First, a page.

The catchment area of the Fitzroy River is approximately 145,000 square kilometres (almost the size of England). It contains six major rivers, and Rockhampton and Central Queensland accordingly enjoy abundant good water. The existing and future dams under construction ensure on-going needs for agriculture, industry and domestic purposes are met. The Fitzroy River Barrage at Rockhampton separates tidal salt water from upstream fresh water, and provides the supply for Rockhampton's domestic and industrial needs.
Central Queensland's major generating facilities, including the Stanwell, Gladstone and Callide power stations, produce the majority of the State's power. Queensland's newest and most technologically advanced powerhouse at Stanwell, 28 kilometres (17 mi) west of the city, came on line in 1993. The Stanwell facility is a key element in the State's program to expand electricity supply and is a major exporter of power station technology.
Rockhampton has a number of newspapers.
- The Morning Bulletin
- CQ Extra
- Rockhampton and Fitzroy News
- Under the Capricorn Sun
- Central Queensland News
- The Rocky Mirror
Rockhampton is serviced by a number of commercial, community and ABC stations
4RO is the main local commercial AM station, owned by Prime Radio. 4RO broadcasts a local talk back breakfast program each weekday but it is the only locally produced program on the station with all other programming syndicated from stations elsewhere. A large proportion of 4RO's programming is talk back such as the Greg Carey Show, The Best of Alan Jones, The Stuart Bocking Night Show and New Day Australia. The music played on 4RO is of the classic hits genre. 4RO broadcasts a local news service in the morning, although the bulletins are prepared and read by journalists based at Prime's Sunshine Coast hub, especially for 4RO and its sister station Zinc927.
Zinc927 (previously known as 4CC) also owned by Prime Radio, is the other AM commercial station servicing Rockhampton on a local AM frequency, although its local breakfast show is presented from the Zinc studio in Gladstone. Zinc has a classic rock format and also relies heavily on networked programming from their Sunshine Coast studios.
Sea FM, owned by Southern Cross Media, is a popular commercial FM station broadcasting from their Rockhampton studios during the day, and then taking the networked Localworks programming at night from the Gold Coast such as The School of Rock, Talking Back The Night, The Best Mix Overnight, The PartyMix and The Sunday Barbie originating out of Gold FM on the Gold Coast. Sea Fm also produces a local news service with a journalist based in Rockhampton reading bulletins for them and for their sister station Hot FM.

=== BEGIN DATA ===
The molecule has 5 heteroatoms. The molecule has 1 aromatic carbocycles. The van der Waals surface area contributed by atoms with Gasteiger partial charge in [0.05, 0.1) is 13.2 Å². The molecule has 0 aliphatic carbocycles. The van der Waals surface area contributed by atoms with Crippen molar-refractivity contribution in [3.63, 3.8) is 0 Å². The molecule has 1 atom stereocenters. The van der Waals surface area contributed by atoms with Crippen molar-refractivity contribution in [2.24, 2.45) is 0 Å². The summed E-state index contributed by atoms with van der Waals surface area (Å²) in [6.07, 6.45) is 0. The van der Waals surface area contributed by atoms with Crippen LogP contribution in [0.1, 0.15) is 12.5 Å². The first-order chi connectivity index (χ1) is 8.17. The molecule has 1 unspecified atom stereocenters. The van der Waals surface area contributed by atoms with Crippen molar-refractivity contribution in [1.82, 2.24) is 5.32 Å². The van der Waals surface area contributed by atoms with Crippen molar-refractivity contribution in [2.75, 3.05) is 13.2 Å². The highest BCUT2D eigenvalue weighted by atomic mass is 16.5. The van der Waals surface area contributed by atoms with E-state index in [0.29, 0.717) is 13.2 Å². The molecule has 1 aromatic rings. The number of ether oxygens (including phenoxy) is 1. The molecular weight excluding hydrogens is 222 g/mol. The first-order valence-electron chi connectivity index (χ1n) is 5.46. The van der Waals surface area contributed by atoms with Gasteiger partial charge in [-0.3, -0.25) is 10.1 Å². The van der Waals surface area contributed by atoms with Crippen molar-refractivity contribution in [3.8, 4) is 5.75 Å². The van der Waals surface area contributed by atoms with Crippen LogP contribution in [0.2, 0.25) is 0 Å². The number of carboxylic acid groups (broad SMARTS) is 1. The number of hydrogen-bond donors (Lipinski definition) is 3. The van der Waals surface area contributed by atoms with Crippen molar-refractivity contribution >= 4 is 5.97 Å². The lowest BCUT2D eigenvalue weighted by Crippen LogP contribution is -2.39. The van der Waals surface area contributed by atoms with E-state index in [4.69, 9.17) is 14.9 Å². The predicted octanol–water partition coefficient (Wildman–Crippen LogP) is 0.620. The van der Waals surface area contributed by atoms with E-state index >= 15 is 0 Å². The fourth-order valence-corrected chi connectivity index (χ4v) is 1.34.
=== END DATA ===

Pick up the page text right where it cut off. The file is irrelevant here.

Hot FM, also owned by Southern Cross Media, is also a popular commercial FM station. While it services Rockhampton on a local FM frequency, its breakfast show is broadcast from their Gladstone studio. Hot FM is skewed towards the younger listeners with a Top 40/pop music format. Following the local breakfast show, the station takes the Hit Music Network programming such as JK's workday, The Benchwarmers and The Hit List originating out of Sea FM on the Gold Coast.
ABC Capricornia, originally known as 4RK, is the local ABC station servicing Rockhampton. It broadcasts a local breakfast show and a local morning show. The station also broadcasts an afternoon show which is locally produced, but broadcast throughout the ABC Local Radio network across regional Queensland. The final hour of each Friday's local morning show is also broadcast around the network to enable ABC Local Radio listeners across the state to call into the popular gardening talk back program. The station also has a local news service, produced by local journalists, broadcasting local bulletins five times a day. There is also a local Saturday breakfast show, which is followed by a local Saturday morning sports program. Apart from local programming, ABC Capricornia takes national programs like AM, The Conversation Hour, The World Today, PM, Nightlife, Grandstand, and Saturday Night Country along with a regional drive program from Toowoomba, and an evening show from Brisbane.
Other ABC stations that service Rockhampton include Triple J, Radio National, ABC Classic FM and ABC News Radio. These stations are all broadcast on separate FM frequencies.
4YOU is the local community station, broadcasting local programs from their Rockhampton studio, presented by a number of volunteers. The station is skewed towards the older demographic and plays a lot of easy listening and country music. All programs are locally produced apart from the regular Sunday evening programs the station takes from the national community radio network.